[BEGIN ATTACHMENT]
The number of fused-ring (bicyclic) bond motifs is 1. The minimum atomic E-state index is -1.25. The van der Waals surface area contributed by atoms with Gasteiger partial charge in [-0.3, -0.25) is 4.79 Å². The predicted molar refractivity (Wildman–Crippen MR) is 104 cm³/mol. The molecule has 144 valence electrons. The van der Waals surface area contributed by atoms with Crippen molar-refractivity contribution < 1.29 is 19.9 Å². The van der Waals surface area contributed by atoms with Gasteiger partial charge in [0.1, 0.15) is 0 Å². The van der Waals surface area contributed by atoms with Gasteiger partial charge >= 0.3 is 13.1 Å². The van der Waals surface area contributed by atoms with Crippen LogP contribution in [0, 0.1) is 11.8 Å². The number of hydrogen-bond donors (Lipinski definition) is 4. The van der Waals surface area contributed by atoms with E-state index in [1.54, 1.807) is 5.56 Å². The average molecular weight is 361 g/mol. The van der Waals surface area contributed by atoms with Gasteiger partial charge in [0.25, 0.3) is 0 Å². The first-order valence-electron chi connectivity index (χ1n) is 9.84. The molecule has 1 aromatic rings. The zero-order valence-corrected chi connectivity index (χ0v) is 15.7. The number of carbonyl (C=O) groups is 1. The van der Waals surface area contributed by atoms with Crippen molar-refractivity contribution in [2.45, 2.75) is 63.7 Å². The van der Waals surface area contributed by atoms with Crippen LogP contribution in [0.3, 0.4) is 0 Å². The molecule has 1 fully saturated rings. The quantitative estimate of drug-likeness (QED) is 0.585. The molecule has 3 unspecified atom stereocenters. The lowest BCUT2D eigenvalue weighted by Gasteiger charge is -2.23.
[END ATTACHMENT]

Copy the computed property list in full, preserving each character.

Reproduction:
The number of fused-ring (bicyclic) bond motifs is 1. The minimum atomic E-state index is -1.25. The van der Waals surface area contributed by atoms with Gasteiger partial charge in [-0.3, -0.25) is 4.79 Å². The predicted molar refractivity (Wildman–Crippen MR) is 104 cm³/mol. The molecule has 144 valence electrons. The van der Waals surface area contributed by atoms with Crippen molar-refractivity contribution < 1.29 is 19.9 Å². The van der Waals surface area contributed by atoms with Gasteiger partial charge in [0.1, 0.15) is 0 Å². The van der Waals surface area contributed by atoms with Gasteiger partial charge >= 0.3 is 13.1 Å². The van der Waals surface area contributed by atoms with Crippen LogP contribution in [0, 0.1) is 11.8 Å². The number of hydrogen-bond donors (Lipinski definition) is 4. The van der Waals surface area contributed by atoms with E-state index in [1.54, 1.807) is 5.56 Å². The average molecular weight is 361 g/mol. The van der Waals surface area contributed by atoms with Gasteiger partial charge in [0.25, 0.3) is 0 Å². The first-order valence-electron chi connectivity index (χ1n) is 9.84. The molecule has 1 aromatic rings. The zero-order valence-corrected chi connectivity index (χ0v) is 15.7. The number of carbonyl (C=O) groups is 1. The van der Waals surface area contributed by atoms with Crippen molar-refractivity contribution in [2.45, 2.75) is 63.7 Å². The van der Waals surface area contributed by atoms with Crippen LogP contribution in [0.3, 0.4) is 0 Å². The molecule has 1 fully saturated rings. The quantitative estimate of drug-likeness (QED) is 0.585. The molecule has 3 unspecified atom stereocenters. The lowest BCUT2D eigenvalue weighted by Gasteiger charge is -2.23.